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How to Avoid Cracked Pen Barrels

On October 8, 2010, in Pen turning, by Eric Anderson

Every pen turner has experienced it- after going through the entire pen turning and finishing process, you start to press a pen kit component into your beautiful pen barrel and CRACK! It splits! This has got to be one of the most frustrating experiences known to pen turners. I would like to share a few ideas on how to avoid cracked pen barrels during assembly.

Clean your pen tubes

I can tell you from my own experience that one of the most common causes for cracked pen barrels is glue residue left in pen tubes. Even the most minute spot of glue left in your pen tube is enough to expand the brass tube beyond its intended size and crack the thin wood of the pen barrel. So it is imperative that you get your pen tubes absolutely clean.

The best method I have ever used to get my pen tubes totally clean is to run a shotgun bore brush through the tube. To do this, I chuck the bore brush (which comes with a shotgun cleaning kit) in my drill press and then swab out the tube carefully on both ends.

Pen tube cleaning

Use a shotgun bore brush to clean pen tubes

Ever since I started using this method I have drastically reduced cracked pen barrels during assembly.

Chamfer your pen tubes

Another technique for reducing cracked pen barrels is to chamfer the ends of your pen tubes. I don’t always do this every time I turn a pen, but if I’m particularly worried about it, I will use this method. By “chamfer” I mean to bevel the ends of the tubes to make them slightly larger on the ends. The purpose of this is to enlarge the opening of the pen tube so that the component fit more loosely for the first bit of the tube.

The easiest way to do this is to use a countersink bit in your drill press or by hand. It doesn’t take much pressure from the bit to remove brass from the tube, so use a light touch.

 

Countersink bit for pen tube
Countersink bit chamfers pen tube

 

You can see from the pictures below how the countersink bit bevels the end of the pen tube.

 

Squared pen blank
Pen tube before chamfering

 

 

Pen tube chamfered
Pen tube after chamfering

 

Use a larger drill bit

Often it helps to use a slightly larger drill bit so that your pen tube fits more loosely in the blank. Obviously you have to be careful not to make the hole too large, but sometimes just a few thousands of an inch can make the difference between a cracked pen barrel and a successful project.

Press pen kit components straight

I suppose this should go without saying, but you must be very careful not to get your pen components started even slightly crooked as you assemble the pen. Take your time to make sure the component is in line with the pen before applying much pressure.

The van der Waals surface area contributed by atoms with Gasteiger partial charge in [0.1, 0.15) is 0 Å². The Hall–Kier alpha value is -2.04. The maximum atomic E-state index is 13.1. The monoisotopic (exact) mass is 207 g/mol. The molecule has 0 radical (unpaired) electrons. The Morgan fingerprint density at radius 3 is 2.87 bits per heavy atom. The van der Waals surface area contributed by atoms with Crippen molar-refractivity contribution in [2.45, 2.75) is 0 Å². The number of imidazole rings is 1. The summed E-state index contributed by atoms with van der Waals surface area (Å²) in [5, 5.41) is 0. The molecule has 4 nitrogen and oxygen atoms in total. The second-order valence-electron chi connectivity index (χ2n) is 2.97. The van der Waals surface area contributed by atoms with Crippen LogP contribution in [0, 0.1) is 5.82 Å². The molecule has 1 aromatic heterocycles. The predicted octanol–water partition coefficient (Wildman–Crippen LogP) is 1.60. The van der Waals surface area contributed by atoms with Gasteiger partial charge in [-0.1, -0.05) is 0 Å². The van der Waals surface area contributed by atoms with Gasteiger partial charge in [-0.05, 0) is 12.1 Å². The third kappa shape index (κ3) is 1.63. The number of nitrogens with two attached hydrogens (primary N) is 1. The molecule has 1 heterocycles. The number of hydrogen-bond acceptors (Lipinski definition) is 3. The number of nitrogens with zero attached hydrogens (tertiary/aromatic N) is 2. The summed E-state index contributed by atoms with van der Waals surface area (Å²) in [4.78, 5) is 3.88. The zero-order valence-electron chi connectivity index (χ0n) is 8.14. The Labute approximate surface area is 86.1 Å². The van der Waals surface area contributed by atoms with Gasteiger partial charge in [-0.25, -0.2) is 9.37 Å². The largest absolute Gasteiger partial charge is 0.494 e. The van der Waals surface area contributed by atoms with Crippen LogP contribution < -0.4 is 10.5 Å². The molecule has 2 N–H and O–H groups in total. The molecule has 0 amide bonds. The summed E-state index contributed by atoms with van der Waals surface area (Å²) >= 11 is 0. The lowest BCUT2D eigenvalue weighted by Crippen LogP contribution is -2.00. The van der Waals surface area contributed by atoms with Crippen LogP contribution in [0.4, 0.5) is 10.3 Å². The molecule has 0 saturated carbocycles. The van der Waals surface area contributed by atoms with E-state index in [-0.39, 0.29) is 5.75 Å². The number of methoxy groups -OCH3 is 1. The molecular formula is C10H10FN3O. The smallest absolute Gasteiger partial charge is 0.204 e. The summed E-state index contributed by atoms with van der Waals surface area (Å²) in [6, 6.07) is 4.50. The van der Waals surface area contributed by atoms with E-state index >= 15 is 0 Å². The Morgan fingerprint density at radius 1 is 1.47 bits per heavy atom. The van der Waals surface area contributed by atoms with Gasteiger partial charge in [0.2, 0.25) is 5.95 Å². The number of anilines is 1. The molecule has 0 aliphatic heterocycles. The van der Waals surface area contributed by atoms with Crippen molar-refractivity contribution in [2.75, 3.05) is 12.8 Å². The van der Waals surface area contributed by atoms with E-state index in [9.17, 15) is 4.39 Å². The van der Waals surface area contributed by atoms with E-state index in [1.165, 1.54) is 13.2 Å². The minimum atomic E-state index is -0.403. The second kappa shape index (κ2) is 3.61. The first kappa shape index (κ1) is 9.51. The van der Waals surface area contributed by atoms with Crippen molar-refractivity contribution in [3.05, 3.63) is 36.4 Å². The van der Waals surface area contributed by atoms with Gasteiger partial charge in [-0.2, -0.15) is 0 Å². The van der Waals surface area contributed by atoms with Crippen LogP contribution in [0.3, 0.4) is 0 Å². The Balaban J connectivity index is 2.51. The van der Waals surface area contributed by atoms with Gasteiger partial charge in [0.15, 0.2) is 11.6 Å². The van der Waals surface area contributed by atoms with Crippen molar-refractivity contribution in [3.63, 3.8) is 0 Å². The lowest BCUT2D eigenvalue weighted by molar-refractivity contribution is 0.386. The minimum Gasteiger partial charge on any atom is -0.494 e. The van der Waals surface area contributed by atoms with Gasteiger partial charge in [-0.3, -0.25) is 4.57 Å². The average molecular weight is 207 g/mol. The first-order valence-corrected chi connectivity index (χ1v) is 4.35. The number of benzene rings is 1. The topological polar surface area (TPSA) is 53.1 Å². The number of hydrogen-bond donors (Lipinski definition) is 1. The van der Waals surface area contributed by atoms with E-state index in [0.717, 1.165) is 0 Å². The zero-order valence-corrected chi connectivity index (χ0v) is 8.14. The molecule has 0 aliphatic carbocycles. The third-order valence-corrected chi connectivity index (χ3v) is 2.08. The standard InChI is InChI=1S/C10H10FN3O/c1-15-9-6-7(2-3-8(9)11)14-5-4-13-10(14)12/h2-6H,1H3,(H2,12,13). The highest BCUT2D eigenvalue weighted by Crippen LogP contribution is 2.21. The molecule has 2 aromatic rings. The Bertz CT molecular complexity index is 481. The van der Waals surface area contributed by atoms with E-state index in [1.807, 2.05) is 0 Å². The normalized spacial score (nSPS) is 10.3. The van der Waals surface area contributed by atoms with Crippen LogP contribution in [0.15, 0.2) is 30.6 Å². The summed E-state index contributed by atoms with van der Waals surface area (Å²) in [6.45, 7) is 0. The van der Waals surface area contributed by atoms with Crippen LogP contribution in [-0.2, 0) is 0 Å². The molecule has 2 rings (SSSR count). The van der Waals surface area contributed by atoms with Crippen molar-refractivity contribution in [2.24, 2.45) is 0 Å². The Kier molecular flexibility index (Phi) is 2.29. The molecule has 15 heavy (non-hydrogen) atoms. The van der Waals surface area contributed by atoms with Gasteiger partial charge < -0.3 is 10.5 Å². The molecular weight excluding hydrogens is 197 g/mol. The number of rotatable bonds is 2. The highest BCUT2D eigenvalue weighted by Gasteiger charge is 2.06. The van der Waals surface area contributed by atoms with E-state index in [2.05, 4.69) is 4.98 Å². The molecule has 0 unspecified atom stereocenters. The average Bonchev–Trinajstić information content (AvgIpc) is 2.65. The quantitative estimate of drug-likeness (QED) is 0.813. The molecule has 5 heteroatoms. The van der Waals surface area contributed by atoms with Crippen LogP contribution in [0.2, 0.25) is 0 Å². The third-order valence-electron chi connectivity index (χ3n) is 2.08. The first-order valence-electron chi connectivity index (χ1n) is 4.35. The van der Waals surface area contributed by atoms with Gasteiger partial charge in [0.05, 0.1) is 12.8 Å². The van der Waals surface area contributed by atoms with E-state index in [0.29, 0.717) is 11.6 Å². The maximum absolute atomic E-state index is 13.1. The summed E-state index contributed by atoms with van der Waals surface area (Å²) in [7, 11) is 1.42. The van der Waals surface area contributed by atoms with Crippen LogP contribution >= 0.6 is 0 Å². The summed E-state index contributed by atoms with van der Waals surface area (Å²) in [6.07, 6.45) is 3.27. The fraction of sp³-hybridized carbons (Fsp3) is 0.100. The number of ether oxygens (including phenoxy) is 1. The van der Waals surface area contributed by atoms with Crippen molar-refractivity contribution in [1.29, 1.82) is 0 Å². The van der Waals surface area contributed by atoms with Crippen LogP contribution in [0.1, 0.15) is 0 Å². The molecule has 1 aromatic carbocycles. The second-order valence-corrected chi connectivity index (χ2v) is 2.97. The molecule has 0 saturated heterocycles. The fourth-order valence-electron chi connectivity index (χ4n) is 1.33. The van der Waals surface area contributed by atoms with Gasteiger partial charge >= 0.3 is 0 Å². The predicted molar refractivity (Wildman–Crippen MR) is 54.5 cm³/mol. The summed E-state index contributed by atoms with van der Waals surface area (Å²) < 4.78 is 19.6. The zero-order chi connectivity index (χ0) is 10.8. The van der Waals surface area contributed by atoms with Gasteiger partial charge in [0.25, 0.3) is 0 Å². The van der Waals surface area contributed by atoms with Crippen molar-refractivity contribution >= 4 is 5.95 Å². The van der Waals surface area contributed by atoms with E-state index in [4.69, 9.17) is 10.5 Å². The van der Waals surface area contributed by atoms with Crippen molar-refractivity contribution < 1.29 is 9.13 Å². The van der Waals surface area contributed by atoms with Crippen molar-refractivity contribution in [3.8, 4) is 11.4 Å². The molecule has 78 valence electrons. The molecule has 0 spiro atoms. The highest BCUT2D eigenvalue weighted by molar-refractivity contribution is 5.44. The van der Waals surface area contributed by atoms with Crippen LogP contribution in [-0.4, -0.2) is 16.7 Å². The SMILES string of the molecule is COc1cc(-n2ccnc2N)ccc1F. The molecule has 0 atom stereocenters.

Got anything to add?

These are some of my best tips to avoid cracked pen barrels during assembly. Now I would like to hear from all of you and learn what tricks you use to avoid cracking your pen barrels. Maybe you can help your fellow pen turners avoid this frustrating problem. Please email me and let me know your tips and I will certainly consider posting them. I look forward to hearing from you.

5 Responses to “How to Avoid Cracked Pen Barrels”

  1. Mark says:

    Great idea using bore brushes to clean the tubes.
    What do you use for slimline’s?

  2. […] of pen tube a bit before assembly. Here's a link to an article that talks about this very problem: Cracked Pen Barrels- How to Avoid Them Hope his helps! __________________ […]

  3. Dave Eurich says:

    I’m new at pen turning. I’ve only done maybe 200 pens. I’ve never had a wood Pen Barrel crack but I used to crack the plastics a lot at first. Three things I do have pretty much eliminated that problem. I drill a slightly larger hole. Use a small rasp file inside the tube to remove CA and burs from the ends. Then last just before pressing into the tube I have a small cup of glass cutting oil that I keep a Q-Tip in. I run a very light swab inside the end of the tube. The pieces seem to glide right in. I don’t know why I decided to try the glass cutting oil other than I had it and it’s pretty thin. I didn’t want a heavy oil or to use to much that would run in the tube. Maybe others could try it or tell me if it’s a bad thing.

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